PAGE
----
LEVIS NOT WEARING WELL
The Scotsman reports that the Levi Strauss Co. has fallen on hard times:
THEY came out of the rough and ready life of America’s frontier and went on to become a statement of rebellion that helped make denim the fashion essential for princesses, presidents and pop idols.
But while jeans today are more popular than ever, the manufacturer that made them famous, Levis Strauss and Co, is experiencing its toughest time in its 150-year history and has taken drastic steps to try to reverse its dwindling fortunes.
The company is to close its North American plants and cut nearly 2,000 jobs, a move that completes its long exit from the US manufacturing business that began more than 20 years ago.
The job cuts and plant closures are part of the latest restructuring at the privately held firm, which has seen profits nosedive as both cheaper discount brands and pricey designer labels cut deeply into its market share.
The American icon says it has been forced to move its production overseas to remain competitive.
The company that introduced jeans to the world and watched the transformation from basic work apparel of the wild west to a fashion fixture, has fallen on hard times.
Earlier this month the company announced plans to cut 650 jobs and seek waivers from its lenders, while it sought new financing. It is trying to compete with lower-price clothing makers and, like many firms, has found it much cheaper to send its production overseas.
A Levi Strauss spokesman stressed that the remaining US sewing and finishing plant about to close represents less than 5 per cent of the products it sells in the US today. “We’re in a highly competitive industry where few apparel brands own and operate manufacturing facilities in North America,” the chief executive officer, Phil Marineau, said yesterday.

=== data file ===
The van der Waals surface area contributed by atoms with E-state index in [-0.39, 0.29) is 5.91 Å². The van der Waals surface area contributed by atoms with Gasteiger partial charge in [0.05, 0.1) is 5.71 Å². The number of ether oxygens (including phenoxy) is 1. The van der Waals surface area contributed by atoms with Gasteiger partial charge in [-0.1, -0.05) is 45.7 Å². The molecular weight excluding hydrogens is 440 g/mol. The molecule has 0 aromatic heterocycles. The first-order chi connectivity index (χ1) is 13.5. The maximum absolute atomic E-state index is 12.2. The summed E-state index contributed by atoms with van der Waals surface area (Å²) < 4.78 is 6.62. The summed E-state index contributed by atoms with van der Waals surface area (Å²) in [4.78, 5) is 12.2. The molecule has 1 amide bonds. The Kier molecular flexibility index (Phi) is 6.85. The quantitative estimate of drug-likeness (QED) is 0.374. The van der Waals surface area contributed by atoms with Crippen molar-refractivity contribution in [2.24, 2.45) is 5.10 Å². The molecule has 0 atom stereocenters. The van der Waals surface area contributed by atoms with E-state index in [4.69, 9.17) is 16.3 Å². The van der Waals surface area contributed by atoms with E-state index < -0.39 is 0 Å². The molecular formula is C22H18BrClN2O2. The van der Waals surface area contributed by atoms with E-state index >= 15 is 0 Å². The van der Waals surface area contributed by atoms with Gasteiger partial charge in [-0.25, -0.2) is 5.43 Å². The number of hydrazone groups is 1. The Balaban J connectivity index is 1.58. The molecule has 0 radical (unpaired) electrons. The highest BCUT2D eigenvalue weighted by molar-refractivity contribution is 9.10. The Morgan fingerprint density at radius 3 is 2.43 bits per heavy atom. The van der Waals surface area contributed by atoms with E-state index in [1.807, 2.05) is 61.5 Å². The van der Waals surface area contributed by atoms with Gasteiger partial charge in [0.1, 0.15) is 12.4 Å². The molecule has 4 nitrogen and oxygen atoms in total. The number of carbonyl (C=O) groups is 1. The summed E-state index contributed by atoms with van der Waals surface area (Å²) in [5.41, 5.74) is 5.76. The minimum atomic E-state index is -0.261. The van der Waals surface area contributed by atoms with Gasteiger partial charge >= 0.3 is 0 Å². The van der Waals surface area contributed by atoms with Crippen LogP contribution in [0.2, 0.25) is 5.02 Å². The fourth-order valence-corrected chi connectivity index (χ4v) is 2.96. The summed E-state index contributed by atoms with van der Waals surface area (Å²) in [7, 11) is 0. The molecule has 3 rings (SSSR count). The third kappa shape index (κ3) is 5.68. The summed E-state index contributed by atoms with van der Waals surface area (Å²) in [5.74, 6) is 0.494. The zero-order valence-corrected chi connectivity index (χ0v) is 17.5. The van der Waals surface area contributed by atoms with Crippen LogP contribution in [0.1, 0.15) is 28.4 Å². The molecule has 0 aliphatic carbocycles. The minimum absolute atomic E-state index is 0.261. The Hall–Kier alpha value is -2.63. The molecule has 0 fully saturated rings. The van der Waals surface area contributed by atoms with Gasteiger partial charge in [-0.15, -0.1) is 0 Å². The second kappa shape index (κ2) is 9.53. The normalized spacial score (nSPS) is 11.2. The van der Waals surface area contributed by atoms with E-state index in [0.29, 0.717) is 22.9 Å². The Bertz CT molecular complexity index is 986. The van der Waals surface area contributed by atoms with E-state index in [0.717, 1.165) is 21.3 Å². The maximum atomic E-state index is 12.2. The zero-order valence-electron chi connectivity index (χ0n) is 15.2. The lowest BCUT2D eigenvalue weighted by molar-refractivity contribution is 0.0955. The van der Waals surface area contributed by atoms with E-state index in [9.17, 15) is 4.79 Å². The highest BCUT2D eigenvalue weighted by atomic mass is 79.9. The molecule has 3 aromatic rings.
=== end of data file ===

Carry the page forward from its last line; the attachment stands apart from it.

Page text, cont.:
“In order to remain competitive, we need to focus our resources on product design and development, sales and marketing and our retail customer relationships.”
The Levi empire was built on the simplest innovation – a riveted pocket – made by a tailor from Reno, Nevada, called Jacob Davis. Davis was asked to make a pair of pants with reinforced pockets. He happened to have some rivets in his workroom and hammered one into the pocket.
It worked so well, he was soon inundated with orders and realised he should patent the idea, but lacked the money to do so. He wrote to Levi Strauss, a dry goods wholesaler who supplied his fabric, and suggested they go into business together. Strauss jumped at the idea and started manufacturing jeans in 1873.
Levi’s used the same indigo fabric in their early jeans that they use today and the design was remarkably similar, right down to the oilcloth tab with its distinctive red writing, which was introduced in 1892 and remains integral to Levis to this day.
As their popularity grew, Levis were no longer just for men and boys. Women, too, were wearing them. Lady Levi’s appeared in 1938.
Yet despite its everyman appeal, the past ten years have been testing times for the denim manufacturer. In the 1990s Levis watched its products slide in popularity in the face of an army of combats, chinos and tracksuits.
Those who continued to wear Levis, like Jeremy Clarkson, the TV presenter, and Rick Parfitt of Status Quo, could not be termed high priests of fashion.
For all their illustrious 200-year history, Levis were looking old.
A shame although, I must confess, I haven’t bought a pair of Levi’s in years.